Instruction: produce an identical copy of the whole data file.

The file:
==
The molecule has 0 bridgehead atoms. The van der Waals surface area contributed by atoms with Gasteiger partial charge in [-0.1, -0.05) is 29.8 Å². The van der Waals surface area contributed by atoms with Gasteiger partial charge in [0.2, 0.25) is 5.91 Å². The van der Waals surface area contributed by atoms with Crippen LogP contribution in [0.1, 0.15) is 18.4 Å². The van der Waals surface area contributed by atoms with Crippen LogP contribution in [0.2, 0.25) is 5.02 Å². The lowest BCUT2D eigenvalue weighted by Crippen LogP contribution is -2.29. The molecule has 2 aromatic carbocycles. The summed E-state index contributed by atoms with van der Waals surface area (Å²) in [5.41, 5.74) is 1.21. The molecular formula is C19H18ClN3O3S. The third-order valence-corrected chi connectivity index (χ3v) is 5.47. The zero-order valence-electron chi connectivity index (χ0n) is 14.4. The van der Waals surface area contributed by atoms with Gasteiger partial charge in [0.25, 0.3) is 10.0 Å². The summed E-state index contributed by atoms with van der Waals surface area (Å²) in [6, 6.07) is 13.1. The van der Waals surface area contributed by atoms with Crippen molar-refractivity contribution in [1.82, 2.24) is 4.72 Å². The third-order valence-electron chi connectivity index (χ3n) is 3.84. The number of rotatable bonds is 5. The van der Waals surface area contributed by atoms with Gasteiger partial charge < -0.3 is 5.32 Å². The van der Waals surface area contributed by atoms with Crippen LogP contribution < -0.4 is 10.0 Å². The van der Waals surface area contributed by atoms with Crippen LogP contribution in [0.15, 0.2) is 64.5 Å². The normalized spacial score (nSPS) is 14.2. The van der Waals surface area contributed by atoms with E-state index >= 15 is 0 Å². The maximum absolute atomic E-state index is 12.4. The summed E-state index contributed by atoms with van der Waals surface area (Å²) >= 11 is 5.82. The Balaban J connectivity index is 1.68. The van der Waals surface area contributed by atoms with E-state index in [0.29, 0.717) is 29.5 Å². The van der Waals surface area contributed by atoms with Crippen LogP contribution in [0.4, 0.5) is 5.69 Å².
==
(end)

The molecule has 0 bridgehead atoms. The van der Waals surface area contributed by atoms with Gasteiger partial charge in [-0.1, -0.05) is 29.8 Å². The van der Waals surface area contributed by atoms with Gasteiger partial charge in [0.2, 0.25) is 5.91 Å². The van der Waals surface area contributed by atoms with Crippen LogP contribution in [0.1, 0.15) is 18.4 Å². The van der Waals surface area contributed by atoms with Crippen LogP contribution in [0.2, 0.25) is 5.02 Å². The lowest BCUT2D eigenvalue weighted by Crippen LogP contribution is -2.29. The molecule has 2 aromatic carbocycles. The summed E-state index contributed by atoms with van der Waals surface area (Å²) in [5.41, 5.74) is 1.21. The molecular formula is C19H18ClN3O3S. The third-order valence-corrected chi connectivity index (χ3v) is 5.47. The zero-order valence-electron chi connectivity index (χ0n) is 14.4. The van der Waals surface area contributed by atoms with Gasteiger partial charge in [0.25, 0.3) is 10.0 Å². The summed E-state index contributed by atoms with van der Waals surface area (Å²) in [6, 6.07) is 13.1. The van der Waals surface area contributed by atoms with Crippen molar-refractivity contribution in [1.82, 2.24) is 4.72 Å². The third-order valence-electron chi connectivity index (χ3n) is 3.84. The number of rotatable bonds is 5. The van der Waals surface area contributed by atoms with Gasteiger partial charge < -0.3 is 5.32 Å². The van der Waals surface area contributed by atoms with Crippen LogP contribution < -0.4 is 10.0 Å². The van der Waals surface area contributed by atoms with Crippen LogP contribution in [0.15, 0.2) is 64.5 Å². The normalized spacial score (nSPS) is 14.2. The van der Waals surface area contributed by atoms with E-state index >= 15 is 0 Å². The maximum absolute atomic E-state index is 12.4. The summed E-state index contributed by atoms with van der Waals surface area (Å²) >= 11 is 5.82. The Balaban J connectivity index is 1.68. The van der Waals surface area contributed by atoms with E-state index in [0.29, 0.717) is 29.5 Å². The van der Waals surface area contributed by atoms with Crippen LogP contribution in [0.4, 0.5) is 5.69 Å².